An Orthogonal Conductance Pathway in Spiropyrans for Well-Defined Electrosteric Switching Single-Molecule Junctions

David Jago, Chongguang Liu, Abdalghani H. S. Daaoub, Emma Gaschk, Mark C. Walkey, Thea Pulbrook, Xiaohang Qiao, Alexandre N. Sobolev, Stephen A. Moggach, David Costa-Milan, Simon J. Higgins, Matthew J. Piggott, Hatef Sadeghi, Richard J. Nichols, Sara Sangtarash, Andrea Vezzoli, George A. Koutsantonis

Research output: Contribution to journalArticlepeer-review

2 Citations (Scopus)


While a multitude of studies have appeared touting the use of molecules as electronic components, the design of molecular switches is crucial for the next steps in molecular electronics. In this work, single-molecule devices incorporating spiropyrans, made using break junction techniques, are described. Linear spiropyrans with electrode-contacting groups linked by alkynyl spacers to both the indoline and chromenone moieties have previously provided very low conductance values, and removing the alkynyl spacer has resulted in a total loss of conductance. An orthogonal T-shaped approach to single-molecule junctions incorporating spiropyran moieties in which the conducting pathway lies orthogonal to the molecule backbone is described and characterized. This approach has provided singlemolecule conductance features with good correlation to molecular length. Additional higher conducting states are accessible using switching induced by UV light or protonation. Theoretical modeling demonstrates that upon (photo)chemical isomerization to the merocyanine, two cooperating phenomena increase conductance: release of steric hindrance allows the conductance pathway to become more planar (raising the mid-bandgap transmission) and a bound state introduces sharp interference near the Fermi level of the electrodes similarly responding to the change in state. This design step paves the way for future use of spiropyrans in single-molecule devices and electrosteric switches.Reimagining molecular switches where the conducting pathway lies orthogonal to the molecular backbone provides a new class of electrosteric switches. Higher conducting states are accessible when the spiropyran switched to the merocyanine by light or protonation. Torsion of the backbone leads to increased orbital overlap between the anchor group and central functional core unit of the junction giving increased conduction.image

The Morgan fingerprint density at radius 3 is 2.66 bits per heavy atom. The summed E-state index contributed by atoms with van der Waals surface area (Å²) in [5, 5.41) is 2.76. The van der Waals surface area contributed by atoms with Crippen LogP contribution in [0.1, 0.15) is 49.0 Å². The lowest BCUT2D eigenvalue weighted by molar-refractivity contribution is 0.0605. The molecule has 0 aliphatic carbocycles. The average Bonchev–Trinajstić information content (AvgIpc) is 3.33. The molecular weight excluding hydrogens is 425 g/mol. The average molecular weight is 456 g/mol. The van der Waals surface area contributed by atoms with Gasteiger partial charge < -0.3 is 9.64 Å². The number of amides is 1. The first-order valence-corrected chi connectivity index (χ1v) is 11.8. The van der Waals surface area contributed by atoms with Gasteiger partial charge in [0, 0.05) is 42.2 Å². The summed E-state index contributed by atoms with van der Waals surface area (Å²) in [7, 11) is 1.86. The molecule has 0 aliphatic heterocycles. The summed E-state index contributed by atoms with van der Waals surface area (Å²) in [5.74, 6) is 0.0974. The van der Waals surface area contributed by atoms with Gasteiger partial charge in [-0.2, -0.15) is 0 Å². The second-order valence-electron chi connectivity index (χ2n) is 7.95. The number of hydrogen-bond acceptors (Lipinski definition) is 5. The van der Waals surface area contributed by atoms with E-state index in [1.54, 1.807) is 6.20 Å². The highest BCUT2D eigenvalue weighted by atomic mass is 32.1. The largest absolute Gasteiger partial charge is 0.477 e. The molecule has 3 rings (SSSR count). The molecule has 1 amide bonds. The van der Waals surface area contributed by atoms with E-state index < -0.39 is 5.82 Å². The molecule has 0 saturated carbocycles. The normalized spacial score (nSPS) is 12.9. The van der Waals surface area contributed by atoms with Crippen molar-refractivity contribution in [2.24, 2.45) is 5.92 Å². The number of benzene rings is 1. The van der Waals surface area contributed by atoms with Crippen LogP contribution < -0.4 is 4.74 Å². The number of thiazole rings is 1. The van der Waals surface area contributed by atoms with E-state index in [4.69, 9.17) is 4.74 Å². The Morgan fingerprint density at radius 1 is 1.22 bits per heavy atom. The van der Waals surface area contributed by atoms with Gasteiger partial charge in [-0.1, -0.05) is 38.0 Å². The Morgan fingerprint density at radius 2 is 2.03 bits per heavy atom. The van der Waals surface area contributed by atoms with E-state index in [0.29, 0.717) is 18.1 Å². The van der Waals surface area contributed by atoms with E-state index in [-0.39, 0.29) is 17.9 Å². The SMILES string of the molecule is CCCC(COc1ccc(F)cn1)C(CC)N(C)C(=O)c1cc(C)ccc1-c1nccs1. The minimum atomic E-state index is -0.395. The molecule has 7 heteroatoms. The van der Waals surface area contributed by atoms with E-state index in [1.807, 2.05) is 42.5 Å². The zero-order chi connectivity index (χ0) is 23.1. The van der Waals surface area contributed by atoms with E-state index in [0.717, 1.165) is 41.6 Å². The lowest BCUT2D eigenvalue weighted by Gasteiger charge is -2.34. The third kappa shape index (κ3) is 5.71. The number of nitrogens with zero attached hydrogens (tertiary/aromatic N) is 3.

Original languageEnglish
Article number2306334
Number of pages8
Issue number8
Early online date15 Oct 2023
Publication statusPublished - 22 Feb 2024


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